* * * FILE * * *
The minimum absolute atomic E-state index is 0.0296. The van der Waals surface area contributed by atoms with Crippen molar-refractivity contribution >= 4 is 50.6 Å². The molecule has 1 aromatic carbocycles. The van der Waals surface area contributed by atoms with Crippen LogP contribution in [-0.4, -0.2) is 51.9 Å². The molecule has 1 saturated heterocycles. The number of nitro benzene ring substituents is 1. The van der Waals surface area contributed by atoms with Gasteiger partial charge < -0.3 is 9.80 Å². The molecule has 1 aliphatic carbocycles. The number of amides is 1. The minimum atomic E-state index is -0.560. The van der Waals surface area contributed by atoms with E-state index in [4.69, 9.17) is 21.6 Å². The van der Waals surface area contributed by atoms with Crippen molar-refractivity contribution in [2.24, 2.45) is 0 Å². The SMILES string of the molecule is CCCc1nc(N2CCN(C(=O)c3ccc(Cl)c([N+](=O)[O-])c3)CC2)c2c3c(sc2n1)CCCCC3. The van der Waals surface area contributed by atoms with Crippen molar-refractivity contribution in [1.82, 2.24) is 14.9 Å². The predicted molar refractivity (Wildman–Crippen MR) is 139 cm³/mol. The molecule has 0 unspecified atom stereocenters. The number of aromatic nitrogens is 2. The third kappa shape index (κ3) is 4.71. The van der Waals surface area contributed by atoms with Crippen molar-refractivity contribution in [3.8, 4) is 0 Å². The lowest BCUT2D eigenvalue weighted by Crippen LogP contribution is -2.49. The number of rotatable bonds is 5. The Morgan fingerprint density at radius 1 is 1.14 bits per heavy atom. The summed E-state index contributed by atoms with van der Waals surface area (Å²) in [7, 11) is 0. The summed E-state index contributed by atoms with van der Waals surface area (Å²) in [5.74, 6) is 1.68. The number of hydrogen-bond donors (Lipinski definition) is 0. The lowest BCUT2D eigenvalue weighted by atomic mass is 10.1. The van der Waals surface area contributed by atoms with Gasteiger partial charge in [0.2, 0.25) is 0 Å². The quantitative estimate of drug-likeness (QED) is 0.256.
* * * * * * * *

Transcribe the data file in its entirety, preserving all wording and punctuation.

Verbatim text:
The minimum absolute atomic E-state index is 0.0296. The van der Waals surface area contributed by atoms with Crippen molar-refractivity contribution >= 4 is 50.6 Å². The molecule has 1 aromatic carbocycles. The van der Waals surface area contributed by atoms with Crippen LogP contribution in [-0.4, -0.2) is 51.9 Å². The molecule has 1 saturated heterocycles. The number of nitro benzene ring substituents is 1. The van der Waals surface area contributed by atoms with Gasteiger partial charge < -0.3 is 9.80 Å². The molecule has 1 aliphatic carbocycles. The number of amides is 1. The minimum atomic E-state index is -0.560. The van der Waals surface area contributed by atoms with E-state index in [4.69, 9.17) is 21.6 Å². The van der Waals surface area contributed by atoms with Crippen molar-refractivity contribution in [2.24, 2.45) is 0 Å². The SMILES string of the molecule is CCCc1nc(N2CCN(C(=O)c3ccc(Cl)c([N+](=O)[O-])c3)CC2)c2c3c(sc2n1)CCCCC3. The van der Waals surface area contributed by atoms with Crippen molar-refractivity contribution in [1.82, 2.24) is 14.9 Å². The predicted molar refractivity (Wildman–Crippen MR) is 139 cm³/mol. The molecule has 0 unspecified atom stereocenters. The number of aromatic nitrogens is 2. The third kappa shape index (κ3) is 4.71. The van der Waals surface area contributed by atoms with Crippen molar-refractivity contribution in [3.8, 4) is 0 Å². The lowest BCUT2D eigenvalue weighted by Crippen LogP contribution is -2.49. The number of rotatable bonds is 5. The Morgan fingerprint density at radius 1 is 1.14 bits per heavy atom. The summed E-state index contributed by atoms with van der Waals surface area (Å²) in [7, 11) is 0. The summed E-state index contributed by atoms with van der Waals surface area (Å²) in [5.74, 6) is 1.68. The number of hydrogen-bond donors (Lipinski definition) is 0. The lowest BCUT2D eigenvalue weighted by atomic mass is 10.1. The van der Waals surface area contributed by atoms with Gasteiger partial charge in [0.2, 0.25) is 0 Å². The quantitative estimate of drug-likeness (QED) is 0.256.